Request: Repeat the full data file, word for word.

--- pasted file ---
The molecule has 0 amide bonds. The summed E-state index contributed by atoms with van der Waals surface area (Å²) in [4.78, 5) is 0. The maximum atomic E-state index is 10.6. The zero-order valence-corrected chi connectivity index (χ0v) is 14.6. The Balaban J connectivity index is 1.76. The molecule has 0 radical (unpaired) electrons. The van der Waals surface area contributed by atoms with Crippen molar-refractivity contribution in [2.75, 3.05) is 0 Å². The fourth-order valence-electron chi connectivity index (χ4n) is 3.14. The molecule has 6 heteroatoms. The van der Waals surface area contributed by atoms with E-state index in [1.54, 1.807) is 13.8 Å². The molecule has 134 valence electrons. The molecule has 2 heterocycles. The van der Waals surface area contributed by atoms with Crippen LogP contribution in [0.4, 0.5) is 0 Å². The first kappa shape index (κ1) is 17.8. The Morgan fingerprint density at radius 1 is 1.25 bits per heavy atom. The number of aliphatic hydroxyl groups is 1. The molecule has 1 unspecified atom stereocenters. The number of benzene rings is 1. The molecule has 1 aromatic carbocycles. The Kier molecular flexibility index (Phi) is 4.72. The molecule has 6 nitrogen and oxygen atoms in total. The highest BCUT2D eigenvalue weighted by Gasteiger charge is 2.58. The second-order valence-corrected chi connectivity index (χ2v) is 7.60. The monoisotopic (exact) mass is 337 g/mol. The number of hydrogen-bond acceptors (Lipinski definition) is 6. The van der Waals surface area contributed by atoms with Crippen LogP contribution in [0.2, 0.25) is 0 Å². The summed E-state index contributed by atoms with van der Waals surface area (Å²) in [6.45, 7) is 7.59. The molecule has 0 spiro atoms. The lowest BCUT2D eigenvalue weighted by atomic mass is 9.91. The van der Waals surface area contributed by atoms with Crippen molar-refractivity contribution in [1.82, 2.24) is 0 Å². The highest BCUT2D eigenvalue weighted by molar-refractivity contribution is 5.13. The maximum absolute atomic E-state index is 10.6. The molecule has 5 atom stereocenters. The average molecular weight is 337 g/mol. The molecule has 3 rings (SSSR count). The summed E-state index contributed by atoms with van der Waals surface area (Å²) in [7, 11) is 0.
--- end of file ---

The molecule has 0 amide bonds. The summed E-state index contributed by atoms with van der Waals surface area (Å²) in [4.78, 5) is 0. The maximum atomic E-state index is 10.6. The zero-order valence-corrected chi connectivity index (χ0v) is 14.6. The Balaban J connectivity index is 1.76. The molecule has 0 radical (unpaired) electrons. The van der Waals surface area contributed by atoms with Crippen molar-refractivity contribution in [2.75, 3.05) is 0 Å². The fourth-order valence-electron chi connectivity index (χ4n) is 3.14. The molecule has 6 heteroatoms. The van der Waals surface area contributed by atoms with E-state index in [1.54, 1.807) is 13.8 Å². The molecule has 134 valence electrons. The molecule has 2 heterocycles. The van der Waals surface area contributed by atoms with Crippen LogP contribution in [0.4, 0.5) is 0 Å². The first kappa shape index (κ1) is 17.8. The Morgan fingerprint density at radius 1 is 1.25 bits per heavy atom. The number of aliphatic hydroxyl groups is 1. The molecule has 1 unspecified atom stereocenters. The number of benzene rings is 1. The molecule has 1 aromatic carbocycles. The Kier molecular flexibility index (Phi) is 4.72. The molecule has 6 nitrogen and oxygen atoms in total. The highest BCUT2D eigenvalue weighted by Gasteiger charge is 2.58. The second-order valence-corrected chi connectivity index (χ2v) is 7.60. The monoisotopic (exact) mass is 337 g/mol. The number of hydrogen-bond acceptors (Lipinski definition) is 6. The van der Waals surface area contributed by atoms with Crippen LogP contribution in [0.2, 0.25) is 0 Å². The summed E-state index contributed by atoms with van der Waals surface area (Å²) in [6.45, 7) is 7.59. The molecule has 0 spiro atoms. The lowest BCUT2D eigenvalue weighted by atomic mass is 9.91. The van der Waals surface area contributed by atoms with Crippen molar-refractivity contribution in [1.82, 2.24) is 0 Å². The highest BCUT2D eigenvalue weighted by molar-refractivity contribution is 5.13. The maximum absolute atomic E-state index is 10.6. The molecule has 5 atom stereocenters. The average molecular weight is 337 g/mol. The molecule has 3 rings (SSSR count). The summed E-state index contributed by atoms with van der Waals surface area (Å²) in [7, 11) is 0.